This article is the answer to my “How was this picture made?” post from a couple weeks ago. First, an apology – I intended to have this article published several days ago, but my winter classes already have taken their toll on my spare time (and sleep). That said, I hope the answer is worth the wait!
To continue our “How was this picture taken?” series, I would like to invite our readers to analyze this photograph and try to figure out how it was made. It may not seem out-of-the-ordinary at first glance, but this was one of the most technically-difficult photographs I have ever taken. In fact, my post-processing was particularly interesting for this image, and I employed a technique that I have used only three or four other times in my life.
Drones – often called unmanned aerial vehicles – have become vastly more common over the past few years. In the United States alone, the Federal Aviation Administration (FAA) predicts that more than one million drones will be sold over this holiday season; many more will be sold in other countries across the world. Whether you love or hate the growing prevalence of drones, their popularity has never been greater. In this tutorial, I will share some tips that I have learned over the past few months of using a drone for taking pictures. My focus is on still images, but many of these tips apply to drone video and cinematography as well – particularly for people in the midst of buying their first drone.
Aperture is a confusing topic for beginners in photography – it controls so many variables in your images, from exposure to depth of field, which can make it quite difficult to grasp initially. To make matters worse, the F-numbers of aperture are backwards from what you may expect! A small aperture is a large F-number, and a large aperture is a small F-number. I certainly was confused by aperture when I first started taking pictures, and it took me quite a while to really understand how it works. Nasim already covered aperture in-depth for beginners, but I wanted to pass along a quick diagram that I made – hopefully something that you will find useful. This chart covers the most important effects of aperture in photography, as well as common terms that photographers use to describe their settings.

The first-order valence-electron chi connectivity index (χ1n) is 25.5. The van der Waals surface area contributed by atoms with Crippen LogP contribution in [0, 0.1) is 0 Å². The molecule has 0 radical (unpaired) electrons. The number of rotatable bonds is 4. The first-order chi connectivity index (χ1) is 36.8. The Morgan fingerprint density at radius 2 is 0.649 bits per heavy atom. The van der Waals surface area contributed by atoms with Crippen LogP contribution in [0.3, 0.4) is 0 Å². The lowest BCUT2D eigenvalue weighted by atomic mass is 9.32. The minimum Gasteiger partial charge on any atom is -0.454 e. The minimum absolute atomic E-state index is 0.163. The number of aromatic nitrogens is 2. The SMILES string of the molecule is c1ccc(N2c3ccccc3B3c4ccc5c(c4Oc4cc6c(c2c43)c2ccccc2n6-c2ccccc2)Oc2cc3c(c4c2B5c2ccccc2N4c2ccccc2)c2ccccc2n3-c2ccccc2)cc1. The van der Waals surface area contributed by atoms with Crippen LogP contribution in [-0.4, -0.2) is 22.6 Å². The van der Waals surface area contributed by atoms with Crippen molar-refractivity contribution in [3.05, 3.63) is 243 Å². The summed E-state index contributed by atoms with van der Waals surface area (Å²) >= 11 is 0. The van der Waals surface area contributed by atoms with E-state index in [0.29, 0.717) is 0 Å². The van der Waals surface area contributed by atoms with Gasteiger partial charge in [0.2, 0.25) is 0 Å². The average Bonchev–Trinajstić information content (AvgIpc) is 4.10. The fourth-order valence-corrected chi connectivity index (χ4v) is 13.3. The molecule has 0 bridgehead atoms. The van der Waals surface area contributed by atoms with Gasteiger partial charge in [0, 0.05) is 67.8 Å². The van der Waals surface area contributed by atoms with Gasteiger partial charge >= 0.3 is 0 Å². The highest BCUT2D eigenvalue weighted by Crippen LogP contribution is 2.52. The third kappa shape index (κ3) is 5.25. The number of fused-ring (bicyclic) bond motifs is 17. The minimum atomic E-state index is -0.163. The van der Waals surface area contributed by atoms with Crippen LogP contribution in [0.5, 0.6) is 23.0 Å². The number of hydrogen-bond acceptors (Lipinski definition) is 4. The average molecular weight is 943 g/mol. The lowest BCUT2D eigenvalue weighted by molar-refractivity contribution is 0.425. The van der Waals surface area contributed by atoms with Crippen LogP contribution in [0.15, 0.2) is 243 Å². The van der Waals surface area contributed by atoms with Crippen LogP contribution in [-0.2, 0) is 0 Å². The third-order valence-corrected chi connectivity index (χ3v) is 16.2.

Since the early days of film, panoramic photography has been synonymous with landscape and architectural images, and sometimes with other genres like street and wildlife photography. By combining two horizontal frames of film, typically 120 medium format, some film cameras actually shot panorama photographs by design. Most of these cameras emerged in the latter half of the twentieth century, bringing the panoramic format to the public eye. The panorama had existed long before this time, of course, but its popularity has only grown — and with good reason. Panoramas are fun and dramatic, and their subtleties are just as important in today’s mostly-digital age as they were during the heyday of film. In this article, I will discuss some of the important but less-common benefits of taking panorama images, as well as sharing a set of my photographs from Iceland in the classic 6×17 aspect ratio. If you are new to panoramas, you might enjoy reading our general panorama tutorial first.